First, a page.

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# Mathematics for Cognitive Science 2-IKVa-102

The lectures will provide students with basics of propositional and predicate logic, linear algebra, mathematical analysis, and probability that are important for the study of informatics and its role in (computational) cognitive science. At the same time, students will learn about mathematical culture, notation, way of thinking and expressing oneself.

## Course schedule

Type Day Time Room Lecturer
Lecture/Exercise Tuesday 08:10 M-I Martina Babinská
Exercise/Lecture Thursday 11:30 M-III Martina Babinská

## Syllabus

Date Topic References
24.09. Introduction. The set of numbers, cardinality, the set theory. Discrete and combinatorial mathematics: An applied introduction / Ralph P. Grimaldi.

Rose-Hulman Institute of Technology: Pearson, 2004; chap. 3

26.09. The basics of logic and proving methods: statement vs. sentence. Discrete and combinatorial mathematics: An applied introduction / Ralph P. Grimaldi.

Rose-Hulman Institute of Technology: Pearson, 2004; chap. 2

01.10. The basics of logic and proving methods: primitive vs. compound statement, conjunction, disjunction, implication, biconditional, quantifiers. Discrete and combinatorial mathematics: An applied introduction / Ralph P. Grimaldi.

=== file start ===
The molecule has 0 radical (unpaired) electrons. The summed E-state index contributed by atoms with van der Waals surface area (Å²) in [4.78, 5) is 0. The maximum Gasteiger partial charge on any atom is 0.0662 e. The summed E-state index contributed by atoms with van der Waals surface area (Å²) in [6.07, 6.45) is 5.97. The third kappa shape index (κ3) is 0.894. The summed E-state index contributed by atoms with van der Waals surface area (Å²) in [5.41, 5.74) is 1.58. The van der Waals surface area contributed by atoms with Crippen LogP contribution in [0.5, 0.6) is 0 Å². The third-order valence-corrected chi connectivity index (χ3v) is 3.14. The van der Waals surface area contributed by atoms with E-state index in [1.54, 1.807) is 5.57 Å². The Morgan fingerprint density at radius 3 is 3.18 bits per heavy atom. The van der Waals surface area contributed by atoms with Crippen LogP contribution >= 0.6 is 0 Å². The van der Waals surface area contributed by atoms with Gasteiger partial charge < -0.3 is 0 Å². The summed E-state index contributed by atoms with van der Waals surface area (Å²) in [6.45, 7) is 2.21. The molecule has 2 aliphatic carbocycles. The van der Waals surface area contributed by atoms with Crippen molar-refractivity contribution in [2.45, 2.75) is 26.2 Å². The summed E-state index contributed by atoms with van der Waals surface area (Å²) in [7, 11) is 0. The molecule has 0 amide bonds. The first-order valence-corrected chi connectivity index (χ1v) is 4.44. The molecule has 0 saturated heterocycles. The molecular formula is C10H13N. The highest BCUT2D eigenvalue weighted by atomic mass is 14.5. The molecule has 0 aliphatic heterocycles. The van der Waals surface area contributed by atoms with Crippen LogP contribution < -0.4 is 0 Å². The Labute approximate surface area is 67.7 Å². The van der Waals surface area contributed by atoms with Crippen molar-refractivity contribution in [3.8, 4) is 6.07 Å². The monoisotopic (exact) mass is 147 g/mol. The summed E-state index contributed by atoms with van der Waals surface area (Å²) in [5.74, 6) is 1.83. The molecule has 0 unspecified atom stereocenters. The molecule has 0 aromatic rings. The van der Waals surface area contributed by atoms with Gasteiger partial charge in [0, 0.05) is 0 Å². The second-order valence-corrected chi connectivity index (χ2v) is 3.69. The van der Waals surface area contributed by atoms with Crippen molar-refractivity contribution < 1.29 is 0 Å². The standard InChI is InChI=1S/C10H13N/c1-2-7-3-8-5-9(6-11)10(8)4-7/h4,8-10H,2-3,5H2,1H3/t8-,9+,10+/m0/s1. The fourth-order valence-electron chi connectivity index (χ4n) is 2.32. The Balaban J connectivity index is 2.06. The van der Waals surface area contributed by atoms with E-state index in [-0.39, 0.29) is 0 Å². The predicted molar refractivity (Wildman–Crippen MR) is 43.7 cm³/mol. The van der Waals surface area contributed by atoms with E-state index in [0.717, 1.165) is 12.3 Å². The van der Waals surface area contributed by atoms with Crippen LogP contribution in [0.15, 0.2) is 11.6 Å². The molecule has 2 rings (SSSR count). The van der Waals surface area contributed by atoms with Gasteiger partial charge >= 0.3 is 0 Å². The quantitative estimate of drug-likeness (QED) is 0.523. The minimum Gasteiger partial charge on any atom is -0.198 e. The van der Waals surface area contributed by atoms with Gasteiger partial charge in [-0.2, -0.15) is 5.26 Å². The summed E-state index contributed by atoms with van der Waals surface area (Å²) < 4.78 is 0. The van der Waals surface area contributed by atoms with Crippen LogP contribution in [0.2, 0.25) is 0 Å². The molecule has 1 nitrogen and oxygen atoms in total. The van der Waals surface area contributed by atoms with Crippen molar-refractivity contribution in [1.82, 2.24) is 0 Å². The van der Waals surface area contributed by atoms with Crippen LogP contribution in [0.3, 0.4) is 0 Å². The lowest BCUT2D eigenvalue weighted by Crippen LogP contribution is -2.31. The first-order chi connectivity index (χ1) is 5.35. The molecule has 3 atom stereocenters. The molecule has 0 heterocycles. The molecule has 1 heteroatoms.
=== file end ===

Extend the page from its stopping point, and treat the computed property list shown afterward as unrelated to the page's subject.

Rose-Hulman Institute of Technology: Pearson, 2004; chap. 2

03.10. The basics of logic and proving methods: Negation. Logical Equivalence. Contradiction and tautology. Discrete and combinatorial mathematics: An applied introduction / Ralph P. Grimaldi.

Rose-Hulman Institute of Technology: Pearson, 2004; chap. 2

08.10. Mathematical Rows: Sum and multiplication. Mathematical notation. Discrete and combinatorial mathematics: An applied introduction / Ralph P. Grimaldi.

Rose-Hulman Institute of Technology: Pearson, 2004; chap. 4.1

10.10. Proving methods in mathematics: Constructive proof, direct proof and mathematical Induction. Indirect/contrapositive proof. Contradiction. Discrete and combinatorial mathematics: An applied introduction / Ralph P. Grimaldi.

Rose-Hulman Institute of Technology: Pearson, 2004; chap. 4.1